I talked about looking for good stories in any medium and learning from them. My specific example was the Mass Effect video game series from BioWare. For entertainment and thought-provoking story, I have never seen a video game like Mass Effect 3.
And then I finished the game.
Almost literally, it seemed like that happened. I didn't get it. I didn't see that coming. The ending of the game, and of a five year, three game-spanning story, didn't make sense. I sat in my living room, thinking "Huh?"
There is a lot of talk on game websites about this, and don't even try to find a impartial opinion on the BioWare forums. I've seen long analyses trying to prove some theory or another from passionate gamers. Some say there is a point to the ending and it is so genius only the truly enlightened get it (kidding).
Well, this isn't a game post. It is a writing post. What is the writing lesson to take from this?
|Remeber this? If not, I'm getting old.|
As long as you nail the finish.
My disclaimer: I haven't finished my novel yet. I have not proven that I can stick it. But I know not sticking it when I see it.
- a deus ex machina that comes from nowhere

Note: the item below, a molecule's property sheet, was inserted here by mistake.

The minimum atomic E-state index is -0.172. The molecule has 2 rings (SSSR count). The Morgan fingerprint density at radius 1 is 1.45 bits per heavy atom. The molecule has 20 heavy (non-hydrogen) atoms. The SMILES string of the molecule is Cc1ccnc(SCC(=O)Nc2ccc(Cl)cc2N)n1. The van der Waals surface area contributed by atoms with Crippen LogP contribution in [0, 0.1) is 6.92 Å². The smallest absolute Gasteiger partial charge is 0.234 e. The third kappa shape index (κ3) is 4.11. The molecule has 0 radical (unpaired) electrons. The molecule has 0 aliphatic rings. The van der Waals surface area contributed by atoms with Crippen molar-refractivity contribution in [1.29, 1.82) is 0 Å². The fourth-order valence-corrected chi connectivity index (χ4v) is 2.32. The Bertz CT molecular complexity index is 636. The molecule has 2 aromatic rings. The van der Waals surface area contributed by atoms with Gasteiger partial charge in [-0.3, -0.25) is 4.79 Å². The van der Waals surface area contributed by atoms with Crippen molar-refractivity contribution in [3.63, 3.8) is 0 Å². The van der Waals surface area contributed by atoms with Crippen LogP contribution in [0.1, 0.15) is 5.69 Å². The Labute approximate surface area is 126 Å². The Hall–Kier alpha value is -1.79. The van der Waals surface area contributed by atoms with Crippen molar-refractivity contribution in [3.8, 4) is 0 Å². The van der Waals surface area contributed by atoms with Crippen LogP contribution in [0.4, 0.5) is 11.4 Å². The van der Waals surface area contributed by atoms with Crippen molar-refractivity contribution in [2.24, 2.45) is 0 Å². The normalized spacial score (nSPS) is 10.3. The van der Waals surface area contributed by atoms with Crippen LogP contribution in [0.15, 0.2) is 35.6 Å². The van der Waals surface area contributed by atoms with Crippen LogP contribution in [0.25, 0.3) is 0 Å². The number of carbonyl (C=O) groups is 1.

- new ideas that were never foreshadowed, or only fainly done
- a new character at the last minute who is very important
- contradicting established character traits or identities
- convenient glowing God-child telling the protagonist to do something wacky (this last one is a little more specific to ME3)
The Matrix was remarkable when it came out back in 1999. Then came The Matrix Reloaded and everybody did a double-take. It sullied the first movie. Same with the Pirates Of The Caribbean movies - the first one is widely loved, the second one was a little iffy, and the third was "what was the writer and director smoking?"
The Mass Effect story from 1 through 3 should take an average gamer 120 hours to finish (I know, sad). For 119.75 hours it was awesome. The last 15 minutes was like a plane crashing on the tarmac after a long, successful journey.
My take-home lesson: look very carefully at how I'm ending. If I'm taking the reader for a ride, I want them to get to their destination. I'm not saying the ending has to be happy or can't be tragic, but it can't feel like the tail of the plane ripped off, sucking the poor reader out into the atmosphere.
What about you? Have you read a book or seen a movie that was great all the way until the ending? Share your examples so we can all learn from them!